Here’s how it works in a nutshell: The paddler enters a body of water and works his way up from his knees to standing, spreading his feet and pulling a single-blade paddle beneath the surface in broad strokes. In a lot of ways, it’s like kayaking without all that sitting around. Measuring around 32 inches wide and 10 feet long or more, stand-up paddleboards—SUPs for short—are usually bulkier than their surfboard relatives.
While the sport has the same Polynesian roots that bred traditional surfing across the Pacific, the modern incarnation of stand-up paddleboarding began with the Waikiki Beach Boys in the 1950s and 1960s. These Hawaiian watermen gave surf lessons to tourists, and in order to snap photos of their students without soaking their Brownie cameras, they stood atop longboards and paddled with canoe oars. After a long absence, the SUP reappeared as a plaything for big-wave surfer Laird Hamilton and his contemporaries in the early 2000s.
As photos of SUP-riding celebrities on Hawaiian sojourns were splashed across the pages of US Weekly, outdoor equipment retailers added paddleboards to their inventories and the sport exploded. A 2011 report from the Surf Industry Manufacturers Association measured SUP sales for the first time, tallying $14.5 million, or nine percent of total surfboard sales in domestic surf shops. “Over a decade, [stand-up paddleboarding] literally turned into a huge mass market, and I honestly don’t see any bit of it slowing down,” says Shawn Vecchione, a surfboard shaper based in Orleans. “I have hundreds of orders for paddleboards right now.”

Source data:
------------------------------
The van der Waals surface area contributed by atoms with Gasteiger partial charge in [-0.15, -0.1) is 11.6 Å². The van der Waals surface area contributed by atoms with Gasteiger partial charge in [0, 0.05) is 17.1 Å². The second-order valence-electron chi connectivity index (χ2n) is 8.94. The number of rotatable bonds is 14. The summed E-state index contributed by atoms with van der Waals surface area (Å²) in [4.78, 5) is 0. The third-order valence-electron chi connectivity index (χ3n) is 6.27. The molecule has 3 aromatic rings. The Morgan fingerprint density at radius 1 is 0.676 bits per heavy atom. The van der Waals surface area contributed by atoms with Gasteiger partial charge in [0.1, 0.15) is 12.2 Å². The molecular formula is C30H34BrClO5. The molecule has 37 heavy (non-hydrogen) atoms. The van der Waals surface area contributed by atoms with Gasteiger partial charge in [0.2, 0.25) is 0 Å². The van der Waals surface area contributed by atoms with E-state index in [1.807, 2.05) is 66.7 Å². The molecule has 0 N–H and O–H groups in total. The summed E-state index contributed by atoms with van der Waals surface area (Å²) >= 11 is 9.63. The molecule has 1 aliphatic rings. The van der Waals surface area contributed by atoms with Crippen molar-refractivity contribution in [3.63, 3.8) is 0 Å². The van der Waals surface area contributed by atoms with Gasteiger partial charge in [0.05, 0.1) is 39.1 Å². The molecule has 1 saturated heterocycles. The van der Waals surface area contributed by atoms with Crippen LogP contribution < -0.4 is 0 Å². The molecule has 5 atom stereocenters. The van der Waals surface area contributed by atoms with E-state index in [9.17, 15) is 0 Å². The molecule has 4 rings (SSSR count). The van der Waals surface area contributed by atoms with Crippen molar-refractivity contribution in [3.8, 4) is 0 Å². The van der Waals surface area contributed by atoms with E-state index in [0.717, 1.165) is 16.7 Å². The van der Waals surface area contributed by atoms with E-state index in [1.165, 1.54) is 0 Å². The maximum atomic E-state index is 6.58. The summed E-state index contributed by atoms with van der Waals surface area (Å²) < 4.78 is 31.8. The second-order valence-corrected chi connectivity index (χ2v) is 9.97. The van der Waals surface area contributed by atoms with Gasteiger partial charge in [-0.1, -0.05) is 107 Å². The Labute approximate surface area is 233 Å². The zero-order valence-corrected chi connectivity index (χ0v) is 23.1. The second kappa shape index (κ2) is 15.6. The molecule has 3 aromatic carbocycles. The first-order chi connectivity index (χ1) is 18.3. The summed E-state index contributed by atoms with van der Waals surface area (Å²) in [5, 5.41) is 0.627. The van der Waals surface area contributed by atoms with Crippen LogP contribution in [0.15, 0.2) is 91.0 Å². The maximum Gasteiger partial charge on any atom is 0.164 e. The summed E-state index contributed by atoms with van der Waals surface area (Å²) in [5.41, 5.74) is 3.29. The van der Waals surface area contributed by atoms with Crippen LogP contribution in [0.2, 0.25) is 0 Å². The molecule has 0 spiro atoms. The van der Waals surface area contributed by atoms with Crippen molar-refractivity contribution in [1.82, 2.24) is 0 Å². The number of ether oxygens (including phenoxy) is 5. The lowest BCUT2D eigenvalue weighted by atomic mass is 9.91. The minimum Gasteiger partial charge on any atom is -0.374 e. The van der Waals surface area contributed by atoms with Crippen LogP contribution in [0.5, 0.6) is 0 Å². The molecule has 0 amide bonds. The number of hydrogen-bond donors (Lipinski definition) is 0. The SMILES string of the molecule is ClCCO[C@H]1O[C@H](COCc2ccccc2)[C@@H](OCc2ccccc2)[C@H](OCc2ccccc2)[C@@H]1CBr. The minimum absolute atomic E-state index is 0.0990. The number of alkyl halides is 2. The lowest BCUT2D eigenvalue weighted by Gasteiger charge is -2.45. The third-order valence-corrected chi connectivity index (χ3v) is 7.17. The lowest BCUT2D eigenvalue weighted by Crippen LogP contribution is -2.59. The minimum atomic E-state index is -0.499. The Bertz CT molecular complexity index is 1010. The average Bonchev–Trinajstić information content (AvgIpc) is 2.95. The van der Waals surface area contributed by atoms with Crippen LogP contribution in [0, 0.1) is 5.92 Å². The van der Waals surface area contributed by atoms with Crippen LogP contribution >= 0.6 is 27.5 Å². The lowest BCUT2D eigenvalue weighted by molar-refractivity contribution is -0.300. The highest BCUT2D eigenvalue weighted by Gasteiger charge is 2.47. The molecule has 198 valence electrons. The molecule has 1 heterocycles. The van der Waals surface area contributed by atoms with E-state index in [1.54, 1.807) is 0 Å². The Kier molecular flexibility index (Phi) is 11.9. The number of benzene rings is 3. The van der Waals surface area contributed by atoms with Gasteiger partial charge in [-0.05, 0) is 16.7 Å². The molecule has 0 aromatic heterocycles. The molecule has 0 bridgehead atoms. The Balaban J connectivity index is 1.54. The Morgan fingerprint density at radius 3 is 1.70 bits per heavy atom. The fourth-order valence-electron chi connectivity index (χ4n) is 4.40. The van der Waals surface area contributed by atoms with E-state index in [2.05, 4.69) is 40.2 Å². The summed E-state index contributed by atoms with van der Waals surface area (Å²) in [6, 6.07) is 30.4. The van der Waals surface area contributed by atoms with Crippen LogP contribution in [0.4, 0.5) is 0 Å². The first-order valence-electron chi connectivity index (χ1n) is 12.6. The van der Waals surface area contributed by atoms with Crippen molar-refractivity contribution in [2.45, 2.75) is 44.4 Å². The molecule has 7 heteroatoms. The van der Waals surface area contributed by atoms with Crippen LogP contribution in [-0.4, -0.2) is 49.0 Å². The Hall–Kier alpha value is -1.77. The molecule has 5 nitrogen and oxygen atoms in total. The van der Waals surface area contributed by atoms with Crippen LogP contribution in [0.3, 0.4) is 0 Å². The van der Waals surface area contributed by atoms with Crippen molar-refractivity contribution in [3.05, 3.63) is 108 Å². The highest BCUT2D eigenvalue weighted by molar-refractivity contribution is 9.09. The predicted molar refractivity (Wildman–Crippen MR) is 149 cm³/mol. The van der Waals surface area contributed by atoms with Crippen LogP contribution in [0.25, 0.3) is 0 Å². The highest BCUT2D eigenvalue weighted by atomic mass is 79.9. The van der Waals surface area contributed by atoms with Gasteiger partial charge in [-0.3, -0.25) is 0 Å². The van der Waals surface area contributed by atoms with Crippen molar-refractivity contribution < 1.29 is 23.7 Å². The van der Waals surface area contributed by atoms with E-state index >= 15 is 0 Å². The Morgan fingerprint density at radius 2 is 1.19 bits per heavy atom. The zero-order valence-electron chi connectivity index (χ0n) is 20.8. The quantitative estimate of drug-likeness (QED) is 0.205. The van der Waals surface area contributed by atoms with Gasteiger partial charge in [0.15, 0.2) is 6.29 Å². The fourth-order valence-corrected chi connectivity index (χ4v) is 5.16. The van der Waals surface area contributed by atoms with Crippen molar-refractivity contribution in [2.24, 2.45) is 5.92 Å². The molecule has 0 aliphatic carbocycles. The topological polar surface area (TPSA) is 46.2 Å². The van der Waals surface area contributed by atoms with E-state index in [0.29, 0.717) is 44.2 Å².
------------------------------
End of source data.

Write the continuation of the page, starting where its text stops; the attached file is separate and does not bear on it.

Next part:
Laird Hamilton actually had a hand in introducing stand-up paddleboarding to the region. Del Rosario recalls watching Hamilton and Surfer magazine editor Sam George, who came to Nantucket for a film premiere in summer 2004, paddle into glassy, thigh-high waves off of Cisco Beach with a crowd of a 100-plus onlookers. In a retail sense, Vecchione helped bring stand-up paddleboards to New England. A Cape native, he spent the better part of a decade in Hawaii learning his craft from Bill Hamilton—Laird’s stepfather—and experimented alongside fellow surfboard shapers like Terry Chung to get the dimensions of those early commercial paddleboards just right. When Vecchione returned to Cape Cod in 2005, he brought one paddleboard to tide himself over during the flat summers and another 40 to sell. Surf shops rejected his sales pitch, yet he sold that first batch on his own within a week. “Within two years, I probably sold 250 paddleboards in New England,” Vecchione says. Now SUPs are a surf-shop staple.